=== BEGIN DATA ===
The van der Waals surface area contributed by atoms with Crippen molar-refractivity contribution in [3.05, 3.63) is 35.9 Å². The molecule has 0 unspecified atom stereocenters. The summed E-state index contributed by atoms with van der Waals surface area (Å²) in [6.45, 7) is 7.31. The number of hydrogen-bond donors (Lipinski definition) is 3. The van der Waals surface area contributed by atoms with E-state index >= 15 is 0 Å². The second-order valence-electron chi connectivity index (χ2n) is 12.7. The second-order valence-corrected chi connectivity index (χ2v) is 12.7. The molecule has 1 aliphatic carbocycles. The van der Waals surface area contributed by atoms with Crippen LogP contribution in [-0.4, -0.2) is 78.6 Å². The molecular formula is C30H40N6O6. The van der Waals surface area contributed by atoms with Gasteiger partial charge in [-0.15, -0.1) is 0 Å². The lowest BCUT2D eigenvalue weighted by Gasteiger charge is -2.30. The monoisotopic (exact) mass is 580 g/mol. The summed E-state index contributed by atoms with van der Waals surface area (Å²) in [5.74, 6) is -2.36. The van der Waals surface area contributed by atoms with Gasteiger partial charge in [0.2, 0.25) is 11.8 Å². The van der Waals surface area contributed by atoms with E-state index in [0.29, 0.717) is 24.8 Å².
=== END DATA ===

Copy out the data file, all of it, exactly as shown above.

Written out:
The van der Waals surface area contributed by atoms with Crippen molar-refractivity contribution in [3.05, 3.63) is 35.9 Å². The molecule has 0 unspecified atom stereocenters. The summed E-state index contributed by atoms with van der Waals surface area (Å²) in [6.45, 7) is 7.31. The number of hydrogen-bond donors (Lipinski definition) is 3. The van der Waals surface area contributed by atoms with E-state index >= 15 is 0 Å². The second-order valence-electron chi connectivity index (χ2n) is 12.7. The second-order valence-corrected chi connectivity index (χ2v) is 12.7. The molecule has 1 aliphatic carbocycles. The van der Waals surface area contributed by atoms with Crippen LogP contribution in [-0.4, -0.2) is 78.6 Å². The molecular formula is C30H40N6O6. The van der Waals surface area contributed by atoms with Gasteiger partial charge in [-0.15, -0.1) is 0 Å². The lowest BCUT2D eigenvalue weighted by Gasteiger charge is -2.30. The monoisotopic (exact) mass is 580 g/mol. The summed E-state index contributed by atoms with van der Waals surface area (Å²) in [5.74, 6) is -2.36. The van der Waals surface area contributed by atoms with Gasteiger partial charge in [0.2, 0.25) is 11.8 Å². The van der Waals surface area contributed by atoms with E-state index in [0.29, 0.717) is 24.8 Å².